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After the division of British India in 1947, Pakistan first participated in the 1948 Olympic Games that were held in London, and has, since then, sent athletes to compete in every Summer Olympics, except when they participated in the American-led boycott of the 1980 Summer Olympics in the Soviet Union. Pakistani athletes have won a total of ten medals, all at the Summer Olympics with eight of those in men’s field hockey. In the 1996 Atlanta Summer Olympics, Pakistan’s Syed Hadi Haider Naqvi did pick up a bronze medal in taekwondo, but as the sport was not given full status then, the medal was not recognized in the official tally. To date, Pakistan has won two individual medals at the Olympics, both bronze: one in wrestling in Rome in 1960 and the other in boxing in Seoul in 1988. Rome 1960 has been the most successful Olympics for Pakistan so far, with the country’s athletes winning two medals: a gold in field hockey and a bronze in wrestling. Pakistan’s first-ever participation in the Winter Olympic Games was at the Vancouver 2010 Winter Olympics when Mohammad Abbas became Pakistan’s first athlete to qualify in the Alpine Skiing (Giant Slalom) category. Pakistan also participated in the 2014 Sochi and 2018 Pyeongchang Winter Olympics but was not able to win any medal. Pakistan has not won a single medal at the Olympic Games since 1992 Barcelona Olympics.
The latest Olympic Games commenced in Tokyo on July 23 at the National Stadium of Japan. This was the 32nd edition of the mega multi-sports event and the second time that Japan held the Olympics after the 1964 Olympics, making it the first city in Asia to hold Summer Olympics twice. More than eleven thousand athletes participated in the 339 events featuring 33 sports in 50 disciplines including the newly-added sports. In the last Rio Olympics 2016, Pakistan had sent a 24-member contingent in which there were only seven athletes while there were 17 officials. However, this time, Pakistan Olympic Association sent a 22-member squad including 10 athletes and 12 officials. Pakistan hockey team, which used to be a major medal hope in the Olympic Games until the early 1990s – they last won the bronze medal at 1992 in Barcelona Games – failed to qualify for the mega event for the second consecutive time due to their poor show and low ranking. The national hockey team last participated in the 2012 Olympics in London where they had finished 7th.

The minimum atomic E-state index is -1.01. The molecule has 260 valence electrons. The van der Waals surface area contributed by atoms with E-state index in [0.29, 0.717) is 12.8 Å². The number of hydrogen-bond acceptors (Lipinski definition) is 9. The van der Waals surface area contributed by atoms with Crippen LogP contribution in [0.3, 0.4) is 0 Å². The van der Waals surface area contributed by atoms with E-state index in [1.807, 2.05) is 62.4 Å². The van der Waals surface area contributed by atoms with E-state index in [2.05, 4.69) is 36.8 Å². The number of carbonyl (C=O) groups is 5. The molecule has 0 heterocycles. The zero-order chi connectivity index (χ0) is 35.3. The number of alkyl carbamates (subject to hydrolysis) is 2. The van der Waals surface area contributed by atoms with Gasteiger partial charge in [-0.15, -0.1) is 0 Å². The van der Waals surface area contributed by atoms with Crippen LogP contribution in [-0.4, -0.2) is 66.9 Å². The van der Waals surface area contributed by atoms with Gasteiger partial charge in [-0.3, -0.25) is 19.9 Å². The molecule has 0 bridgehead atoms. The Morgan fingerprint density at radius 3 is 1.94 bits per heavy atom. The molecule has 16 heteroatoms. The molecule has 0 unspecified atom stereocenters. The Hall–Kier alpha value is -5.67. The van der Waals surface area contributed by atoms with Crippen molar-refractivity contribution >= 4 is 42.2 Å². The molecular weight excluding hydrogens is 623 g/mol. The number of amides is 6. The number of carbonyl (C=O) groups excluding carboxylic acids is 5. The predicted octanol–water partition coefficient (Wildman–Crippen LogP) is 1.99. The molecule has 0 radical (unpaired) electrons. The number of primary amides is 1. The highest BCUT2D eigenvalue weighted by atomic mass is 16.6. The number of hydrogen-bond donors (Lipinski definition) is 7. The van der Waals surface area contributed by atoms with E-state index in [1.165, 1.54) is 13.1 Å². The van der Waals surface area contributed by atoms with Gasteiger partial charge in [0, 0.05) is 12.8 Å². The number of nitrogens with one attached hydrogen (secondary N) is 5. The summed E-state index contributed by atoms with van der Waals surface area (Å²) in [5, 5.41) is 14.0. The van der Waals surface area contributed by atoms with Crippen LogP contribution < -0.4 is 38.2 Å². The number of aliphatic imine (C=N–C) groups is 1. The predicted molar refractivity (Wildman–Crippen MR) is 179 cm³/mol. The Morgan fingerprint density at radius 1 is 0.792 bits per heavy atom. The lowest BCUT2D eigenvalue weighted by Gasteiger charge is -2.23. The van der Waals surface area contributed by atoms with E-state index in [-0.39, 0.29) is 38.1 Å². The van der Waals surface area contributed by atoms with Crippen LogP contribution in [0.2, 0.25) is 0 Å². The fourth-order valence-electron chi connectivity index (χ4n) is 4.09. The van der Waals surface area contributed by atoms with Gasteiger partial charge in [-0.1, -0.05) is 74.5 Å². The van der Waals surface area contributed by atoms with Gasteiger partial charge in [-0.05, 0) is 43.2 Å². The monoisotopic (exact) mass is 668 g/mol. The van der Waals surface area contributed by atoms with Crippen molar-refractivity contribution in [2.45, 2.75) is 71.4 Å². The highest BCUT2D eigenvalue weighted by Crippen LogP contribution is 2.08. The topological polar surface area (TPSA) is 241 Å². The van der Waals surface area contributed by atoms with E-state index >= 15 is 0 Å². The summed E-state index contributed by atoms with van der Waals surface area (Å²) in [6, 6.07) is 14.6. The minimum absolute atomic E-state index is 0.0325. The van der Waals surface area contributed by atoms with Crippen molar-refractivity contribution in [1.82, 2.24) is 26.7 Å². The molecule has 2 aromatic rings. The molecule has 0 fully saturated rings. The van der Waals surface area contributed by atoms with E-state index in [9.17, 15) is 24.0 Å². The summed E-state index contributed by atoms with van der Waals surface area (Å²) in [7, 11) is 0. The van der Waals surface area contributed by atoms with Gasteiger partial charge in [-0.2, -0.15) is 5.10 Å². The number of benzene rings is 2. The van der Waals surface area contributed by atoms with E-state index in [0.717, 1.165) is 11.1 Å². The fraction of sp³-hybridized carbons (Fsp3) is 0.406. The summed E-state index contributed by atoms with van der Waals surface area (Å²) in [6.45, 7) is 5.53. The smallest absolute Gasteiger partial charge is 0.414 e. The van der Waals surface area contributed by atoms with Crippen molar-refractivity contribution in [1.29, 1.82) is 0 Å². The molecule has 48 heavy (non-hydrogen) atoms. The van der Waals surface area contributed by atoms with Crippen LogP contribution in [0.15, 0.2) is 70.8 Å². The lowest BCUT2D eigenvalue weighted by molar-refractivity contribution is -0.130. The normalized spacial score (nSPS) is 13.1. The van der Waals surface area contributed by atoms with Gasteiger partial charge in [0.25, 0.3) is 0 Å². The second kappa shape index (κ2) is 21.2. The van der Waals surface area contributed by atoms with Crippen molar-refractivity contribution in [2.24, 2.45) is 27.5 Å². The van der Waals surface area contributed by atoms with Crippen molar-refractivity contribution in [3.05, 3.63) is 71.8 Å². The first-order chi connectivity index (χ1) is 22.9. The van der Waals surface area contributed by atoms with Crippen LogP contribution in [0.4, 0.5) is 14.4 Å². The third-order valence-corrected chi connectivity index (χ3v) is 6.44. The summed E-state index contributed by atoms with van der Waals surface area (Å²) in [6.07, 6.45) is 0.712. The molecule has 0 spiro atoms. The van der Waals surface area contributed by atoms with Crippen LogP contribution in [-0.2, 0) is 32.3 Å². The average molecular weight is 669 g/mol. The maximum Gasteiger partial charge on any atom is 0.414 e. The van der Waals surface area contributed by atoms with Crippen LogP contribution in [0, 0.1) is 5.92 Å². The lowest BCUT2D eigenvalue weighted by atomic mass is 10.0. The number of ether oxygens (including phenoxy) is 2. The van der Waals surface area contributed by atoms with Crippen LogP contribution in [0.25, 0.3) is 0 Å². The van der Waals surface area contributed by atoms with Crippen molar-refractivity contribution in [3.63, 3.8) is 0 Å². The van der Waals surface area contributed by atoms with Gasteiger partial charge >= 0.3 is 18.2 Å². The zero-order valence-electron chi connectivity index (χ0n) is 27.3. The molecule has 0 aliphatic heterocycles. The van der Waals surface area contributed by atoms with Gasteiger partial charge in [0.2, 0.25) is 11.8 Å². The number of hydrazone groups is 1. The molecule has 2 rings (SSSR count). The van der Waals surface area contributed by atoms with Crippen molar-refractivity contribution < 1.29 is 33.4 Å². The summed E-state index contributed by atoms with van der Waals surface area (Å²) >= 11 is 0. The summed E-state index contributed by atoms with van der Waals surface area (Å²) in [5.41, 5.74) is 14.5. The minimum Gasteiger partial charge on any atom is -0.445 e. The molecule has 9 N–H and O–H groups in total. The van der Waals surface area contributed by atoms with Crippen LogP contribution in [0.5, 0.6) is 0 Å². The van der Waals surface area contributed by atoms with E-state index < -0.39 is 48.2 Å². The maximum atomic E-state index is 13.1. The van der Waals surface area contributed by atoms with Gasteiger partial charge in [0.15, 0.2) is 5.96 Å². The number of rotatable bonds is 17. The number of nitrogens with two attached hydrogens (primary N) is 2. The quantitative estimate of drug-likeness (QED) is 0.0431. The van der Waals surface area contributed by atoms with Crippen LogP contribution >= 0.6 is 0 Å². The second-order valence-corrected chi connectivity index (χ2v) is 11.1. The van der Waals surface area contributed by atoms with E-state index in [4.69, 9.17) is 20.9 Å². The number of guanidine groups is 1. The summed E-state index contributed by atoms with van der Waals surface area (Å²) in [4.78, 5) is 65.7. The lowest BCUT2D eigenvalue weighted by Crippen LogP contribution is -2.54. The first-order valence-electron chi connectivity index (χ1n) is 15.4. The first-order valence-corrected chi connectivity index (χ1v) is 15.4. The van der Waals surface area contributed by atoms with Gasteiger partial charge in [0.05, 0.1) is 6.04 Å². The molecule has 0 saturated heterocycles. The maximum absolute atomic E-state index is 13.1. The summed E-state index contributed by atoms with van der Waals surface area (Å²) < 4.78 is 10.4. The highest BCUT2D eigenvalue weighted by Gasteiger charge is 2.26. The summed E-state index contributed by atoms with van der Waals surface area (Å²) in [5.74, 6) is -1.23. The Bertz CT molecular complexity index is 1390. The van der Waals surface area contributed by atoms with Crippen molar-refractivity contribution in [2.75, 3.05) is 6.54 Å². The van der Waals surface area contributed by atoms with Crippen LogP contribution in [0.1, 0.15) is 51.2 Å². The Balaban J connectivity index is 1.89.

Arshad Nadeem represented Pakistan in the javelin throw event at the Tokyo Games. In December 2019, Arshad became first Pakistan’s track and field athlete to directly qualify for the Olympics by meeting the entry criteria for the Olympics, which was 85m. His throw was 86.29m which was not only his personal best but also a record at the South Asian Games for the best throw. From that moment in Nepal, Arshad, a young father of two, had been looking for the best training and the best way to make sure he stands a chance to win a medal at the Olympics. Arshad won a gold medal at the 2019 South Asian Games and later bagged bronze medals at the 2017 Islamic Solidarity Games and Asian Games 2018, respectively. He also represented Pakistan at the 2018 Commonwealth Games in Australia and he is the only Pakistani athlete to compete at the World Athletics Championship 2019. Arshad Nadeem was born in Mian Channu, a beautiful small city in district Khanewal of Punjab province.
Nadeem threw for 82.91m on his opening attempt of the final round and 81.98m on the second. His final attempt of the round and competition was a foul as he finished fifth – just two shy of a podium finish that would have netted him a rare medal. His main rival, India’s Neeraj Chopra, saw both his attempts of the final round adjudged as fouls but his 87.58m throw in the opening round was good enough to get him the coveted gold medal. Meanwhile, world number one Johannes Vetter of Germany failed to make it out of the opening round with a disappointing 82.52m in the first attempt followed by two foul throws. Nadeem finished fourth in the opening round with a throw of 84.62 m on his third attempt. India’s Neeraj Chopra topped the opening round with a throw of 87.58m. Nadeem’s first throw landed at a distance of 82.40 – well below his personal best of 86.38m. His second attempt was deemed a foul. However, it is common for throwers to take time getting warmed up and work their way up to bigger distances. That is precisely what happened with Nadeem, who threw for 84.62m on his third attempt. Chopra was the only thrower to clear the 87m mark in the opening round. He did so on each of his first two attempts before throwing for an underwhelming 76.79m on his third attempt. No one else went past 85.44m. Nadeem was one of 12 throwers who were hoping to capture Olympic gold and perpetual glory for their countries. The man from Mian Channu has a personal and season-best of 86.38 meters and is ranked 23rd in the world.